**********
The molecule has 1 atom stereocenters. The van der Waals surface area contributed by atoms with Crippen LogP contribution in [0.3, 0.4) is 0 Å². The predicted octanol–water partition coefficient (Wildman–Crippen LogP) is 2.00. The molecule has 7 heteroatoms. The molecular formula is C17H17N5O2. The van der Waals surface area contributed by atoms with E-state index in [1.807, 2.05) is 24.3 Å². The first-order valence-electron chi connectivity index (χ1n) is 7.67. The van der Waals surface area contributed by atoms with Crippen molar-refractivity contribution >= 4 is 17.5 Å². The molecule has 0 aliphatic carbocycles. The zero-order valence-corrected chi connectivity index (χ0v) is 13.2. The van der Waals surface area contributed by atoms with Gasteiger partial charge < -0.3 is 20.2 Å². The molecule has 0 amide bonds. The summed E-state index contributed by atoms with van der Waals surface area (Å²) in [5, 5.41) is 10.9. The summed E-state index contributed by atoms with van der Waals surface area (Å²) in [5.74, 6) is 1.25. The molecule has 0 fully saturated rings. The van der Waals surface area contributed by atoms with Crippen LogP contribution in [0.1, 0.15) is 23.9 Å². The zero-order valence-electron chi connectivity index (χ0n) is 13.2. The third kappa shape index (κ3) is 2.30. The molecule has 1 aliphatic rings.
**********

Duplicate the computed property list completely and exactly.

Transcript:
The molecule has 1 atom stereocenters. The van der Waals surface area contributed by atoms with Crippen LogP contribution in [0.3, 0.4) is 0 Å². The predicted octanol–water partition coefficient (Wildman–Crippen LogP) is 2.00. The molecule has 7 heteroatoms. The molecular formula is C17H17N5O2. The van der Waals surface area contributed by atoms with E-state index in [1.807, 2.05) is 24.3 Å². The first-order valence-electron chi connectivity index (χ1n) is 7.67. The van der Waals surface area contributed by atoms with Crippen molar-refractivity contribution >= 4 is 17.5 Å². The molecule has 0 aliphatic carbocycles. The zero-order valence-corrected chi connectivity index (χ0v) is 13.2. The van der Waals surface area contributed by atoms with Gasteiger partial charge < -0.3 is 20.2 Å². The molecule has 0 amide bonds. The summed E-state index contributed by atoms with van der Waals surface area (Å²) in [5, 5.41) is 10.9. The summed E-state index contributed by atoms with van der Waals surface area (Å²) in [5.74, 6) is 1.25. The molecule has 0 fully saturated rings. The van der Waals surface area contributed by atoms with Crippen LogP contribution in [0.1, 0.15) is 23.9 Å². The zero-order valence-electron chi connectivity index (χ0n) is 13.2. The third kappa shape index (κ3) is 2.30. The molecule has 1 aliphatic rings.